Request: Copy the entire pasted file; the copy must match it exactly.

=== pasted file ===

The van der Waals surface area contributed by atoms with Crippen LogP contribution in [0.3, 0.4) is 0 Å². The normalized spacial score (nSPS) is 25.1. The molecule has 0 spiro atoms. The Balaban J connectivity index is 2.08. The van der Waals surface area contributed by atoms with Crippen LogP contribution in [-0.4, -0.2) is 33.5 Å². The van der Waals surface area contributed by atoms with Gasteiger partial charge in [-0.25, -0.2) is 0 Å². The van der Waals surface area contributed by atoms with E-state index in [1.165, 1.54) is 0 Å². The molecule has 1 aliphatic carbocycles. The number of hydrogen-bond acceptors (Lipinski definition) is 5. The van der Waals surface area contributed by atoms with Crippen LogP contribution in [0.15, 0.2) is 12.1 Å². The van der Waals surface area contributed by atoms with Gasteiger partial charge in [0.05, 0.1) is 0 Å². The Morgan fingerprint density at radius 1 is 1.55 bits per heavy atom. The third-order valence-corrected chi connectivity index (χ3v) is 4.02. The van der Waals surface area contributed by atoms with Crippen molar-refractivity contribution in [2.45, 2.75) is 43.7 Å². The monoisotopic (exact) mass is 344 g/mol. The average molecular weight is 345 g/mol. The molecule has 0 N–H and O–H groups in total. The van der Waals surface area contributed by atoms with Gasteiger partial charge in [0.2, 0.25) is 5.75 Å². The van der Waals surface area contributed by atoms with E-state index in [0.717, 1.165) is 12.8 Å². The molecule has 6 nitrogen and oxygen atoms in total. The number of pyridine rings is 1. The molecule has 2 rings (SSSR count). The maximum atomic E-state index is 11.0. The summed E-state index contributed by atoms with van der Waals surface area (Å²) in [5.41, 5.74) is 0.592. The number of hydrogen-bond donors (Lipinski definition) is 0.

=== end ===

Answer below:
The van der Waals surface area contributed by atoms with Crippen LogP contribution in [0.3, 0.4) is 0 Å². The normalized spacial score (nSPS) is 25.1. The molecule has 0 spiro atoms. The Balaban J connectivity index is 2.08. The van der Waals surface area contributed by atoms with Crippen LogP contribution in [-0.4, -0.2) is 33.5 Å². The van der Waals surface area contributed by atoms with Gasteiger partial charge in [-0.25, -0.2) is 0 Å². The van der Waals surface area contributed by atoms with E-state index in [1.165, 1.54) is 0 Å². The molecule has 1 aliphatic carbocycles. The number of hydrogen-bond acceptors (Lipinski definition) is 5. The van der Waals surface area contributed by atoms with Crippen LogP contribution in [0.15, 0.2) is 12.1 Å². The van der Waals surface area contributed by atoms with Gasteiger partial charge in [0.05, 0.1) is 0 Å². The Morgan fingerprint density at radius 1 is 1.55 bits per heavy atom. The third-order valence-corrected chi connectivity index (χ3v) is 4.02. The van der Waals surface area contributed by atoms with Crippen molar-refractivity contribution in [2.45, 2.75) is 43.7 Å². The monoisotopic (exact) mass is 344 g/mol. The average molecular weight is 345 g/mol. The molecule has 0 N–H and O–H groups in total. The van der Waals surface area contributed by atoms with Gasteiger partial charge in [0.2, 0.25) is 5.75 Å². The van der Waals surface area contributed by atoms with E-state index in [0.717, 1.165) is 12.8 Å². The molecule has 6 nitrogen and oxygen atoms in total. The number of pyridine rings is 1. The molecule has 2 rings (SSSR count). The maximum atomic E-state index is 11.0. The summed E-state index contributed by atoms with van der Waals surface area (Å²) in [5.41, 5.74) is 0.592. The number of hydrogen-bond donors (Lipinski definition) is 0.